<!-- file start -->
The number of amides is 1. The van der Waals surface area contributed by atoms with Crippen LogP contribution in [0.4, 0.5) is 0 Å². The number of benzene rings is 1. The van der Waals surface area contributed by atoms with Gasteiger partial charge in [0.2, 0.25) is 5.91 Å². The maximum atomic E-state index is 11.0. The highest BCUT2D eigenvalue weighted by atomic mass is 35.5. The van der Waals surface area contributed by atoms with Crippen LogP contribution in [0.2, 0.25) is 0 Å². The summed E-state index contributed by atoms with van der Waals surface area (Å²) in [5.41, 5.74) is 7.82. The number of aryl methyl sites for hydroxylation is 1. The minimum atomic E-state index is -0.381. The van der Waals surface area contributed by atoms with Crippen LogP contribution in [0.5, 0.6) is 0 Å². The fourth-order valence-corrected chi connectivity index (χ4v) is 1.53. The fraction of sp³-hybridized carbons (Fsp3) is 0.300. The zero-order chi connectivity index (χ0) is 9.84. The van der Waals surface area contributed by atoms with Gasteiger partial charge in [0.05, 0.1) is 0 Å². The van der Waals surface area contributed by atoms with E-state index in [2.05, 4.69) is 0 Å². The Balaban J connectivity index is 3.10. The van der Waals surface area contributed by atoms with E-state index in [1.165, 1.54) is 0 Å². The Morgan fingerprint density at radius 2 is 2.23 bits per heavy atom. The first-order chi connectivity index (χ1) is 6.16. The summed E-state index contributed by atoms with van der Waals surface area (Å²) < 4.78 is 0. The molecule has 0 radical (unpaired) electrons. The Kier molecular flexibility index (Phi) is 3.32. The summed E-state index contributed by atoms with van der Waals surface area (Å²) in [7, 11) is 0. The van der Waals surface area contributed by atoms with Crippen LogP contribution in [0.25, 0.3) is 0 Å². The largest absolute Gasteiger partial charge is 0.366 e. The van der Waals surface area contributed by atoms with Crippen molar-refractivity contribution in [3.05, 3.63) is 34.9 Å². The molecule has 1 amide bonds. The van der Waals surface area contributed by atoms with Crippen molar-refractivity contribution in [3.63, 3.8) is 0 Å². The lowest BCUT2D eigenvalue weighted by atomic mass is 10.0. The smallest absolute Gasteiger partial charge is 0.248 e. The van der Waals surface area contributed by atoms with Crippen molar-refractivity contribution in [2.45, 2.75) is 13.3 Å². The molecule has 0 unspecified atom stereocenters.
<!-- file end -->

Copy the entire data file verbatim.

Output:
The number of amides is 1. The van der Waals surface area contributed by atoms with Crippen LogP contribution in [0.4, 0.5) is 0 Å². The number of benzene rings is 1. The van der Waals surface area contributed by atoms with Gasteiger partial charge in [0.2, 0.25) is 5.91 Å². The maximum atomic E-state index is 11.0. The highest BCUT2D eigenvalue weighted by atomic mass is 35.5. The van der Waals surface area contributed by atoms with Crippen LogP contribution in [0.2, 0.25) is 0 Å². The summed E-state index contributed by atoms with van der Waals surface area (Å²) in [5.41, 5.74) is 7.82. The number of aryl methyl sites for hydroxylation is 1. The minimum atomic E-state index is -0.381. The van der Waals surface area contributed by atoms with Crippen LogP contribution in [0.5, 0.6) is 0 Å². The fourth-order valence-corrected chi connectivity index (χ4v) is 1.53. The fraction of sp³-hybridized carbons (Fsp3) is 0.300. The zero-order chi connectivity index (χ0) is 9.84. The van der Waals surface area contributed by atoms with Gasteiger partial charge in [0.05, 0.1) is 0 Å². The van der Waals surface area contributed by atoms with E-state index in [2.05, 4.69) is 0 Å². The Balaban J connectivity index is 3.10. The van der Waals surface area contributed by atoms with E-state index in [1.165, 1.54) is 0 Å². The Morgan fingerprint density at radius 2 is 2.23 bits per heavy atom. The first-order chi connectivity index (χ1) is 6.16. The summed E-state index contributed by atoms with van der Waals surface area (Å²) < 4.78 is 0. The molecule has 0 radical (unpaired) electrons. The Kier molecular flexibility index (Phi) is 3.32. The summed E-state index contributed by atoms with van der Waals surface area (Å²) in [7, 11) is 0. The van der Waals surface area contributed by atoms with Crippen LogP contribution in [0.25, 0.3) is 0 Å². The largest absolute Gasteiger partial charge is 0.366 e. The van der Waals surface area contributed by atoms with Crippen molar-refractivity contribution in [3.05, 3.63) is 34.9 Å². The molecule has 1 amide bonds. The van der Waals surface area contributed by atoms with Crippen molar-refractivity contribution in [3.63, 3.8) is 0 Å². The lowest BCUT2D eigenvalue weighted by atomic mass is 10.0. The smallest absolute Gasteiger partial charge is 0.248 e. The van der Waals surface area contributed by atoms with Crippen molar-refractivity contribution in [2.45, 2.75) is 13.3 Å². The molecule has 0 unspecified atom stereocenters.